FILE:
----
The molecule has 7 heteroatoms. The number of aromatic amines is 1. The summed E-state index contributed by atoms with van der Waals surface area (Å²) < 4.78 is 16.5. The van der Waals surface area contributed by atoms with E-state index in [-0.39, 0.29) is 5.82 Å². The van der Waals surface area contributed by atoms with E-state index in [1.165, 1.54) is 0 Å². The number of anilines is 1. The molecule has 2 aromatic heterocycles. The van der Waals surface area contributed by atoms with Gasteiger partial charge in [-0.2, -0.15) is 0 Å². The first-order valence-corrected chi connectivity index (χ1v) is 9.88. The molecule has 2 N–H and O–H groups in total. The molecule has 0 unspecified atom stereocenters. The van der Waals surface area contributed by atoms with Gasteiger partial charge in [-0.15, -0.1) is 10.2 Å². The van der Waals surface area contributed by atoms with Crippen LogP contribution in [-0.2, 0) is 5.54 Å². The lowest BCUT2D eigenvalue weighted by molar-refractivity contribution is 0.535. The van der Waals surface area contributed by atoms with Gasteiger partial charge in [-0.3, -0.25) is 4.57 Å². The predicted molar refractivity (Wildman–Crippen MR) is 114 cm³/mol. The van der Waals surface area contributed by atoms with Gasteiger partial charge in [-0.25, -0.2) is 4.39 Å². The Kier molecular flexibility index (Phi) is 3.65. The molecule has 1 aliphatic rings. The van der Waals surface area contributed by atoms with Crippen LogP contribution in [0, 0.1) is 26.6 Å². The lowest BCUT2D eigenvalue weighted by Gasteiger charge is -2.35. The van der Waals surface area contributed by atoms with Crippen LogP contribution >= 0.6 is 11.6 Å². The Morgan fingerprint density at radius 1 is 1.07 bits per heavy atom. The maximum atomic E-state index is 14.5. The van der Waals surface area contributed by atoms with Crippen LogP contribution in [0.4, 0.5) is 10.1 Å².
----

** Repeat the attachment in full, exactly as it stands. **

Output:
The molecule has 7 heteroatoms. The number of aromatic amines is 1. The summed E-state index contributed by atoms with van der Waals surface area (Å²) < 4.78 is 16.5. The van der Waals surface area contributed by atoms with E-state index in [-0.39, 0.29) is 5.82 Å². The van der Waals surface area contributed by atoms with E-state index in [1.165, 1.54) is 0 Å². The number of anilines is 1. The molecule has 2 aromatic heterocycles. The van der Waals surface area contributed by atoms with Gasteiger partial charge in [-0.2, -0.15) is 0 Å². The first-order valence-corrected chi connectivity index (χ1v) is 9.88. The molecule has 2 N–H and O–H groups in total. The molecule has 0 unspecified atom stereocenters. The van der Waals surface area contributed by atoms with Gasteiger partial charge in [-0.15, -0.1) is 10.2 Å². The van der Waals surface area contributed by atoms with Crippen LogP contribution in [-0.2, 0) is 5.54 Å². The lowest BCUT2D eigenvalue weighted by molar-refractivity contribution is 0.535. The van der Waals surface area contributed by atoms with Gasteiger partial charge in [-0.3, -0.25) is 4.57 Å². The predicted molar refractivity (Wildman–Crippen MR) is 114 cm³/mol. The van der Waals surface area contributed by atoms with Gasteiger partial charge in [-0.25, -0.2) is 4.39 Å². The Kier molecular flexibility index (Phi) is 3.65. The molecule has 1 aliphatic rings. The van der Waals surface area contributed by atoms with Crippen LogP contribution in [0, 0.1) is 26.6 Å². The lowest BCUT2D eigenvalue weighted by Gasteiger charge is -2.35. The van der Waals surface area contributed by atoms with Crippen LogP contribution >= 0.6 is 11.6 Å². The Morgan fingerprint density at radius 1 is 1.07 bits per heavy atom. The maximum atomic E-state index is 14.5. The van der Waals surface area contributed by atoms with Crippen LogP contribution in [0.4, 0.5) is 10.1 Å².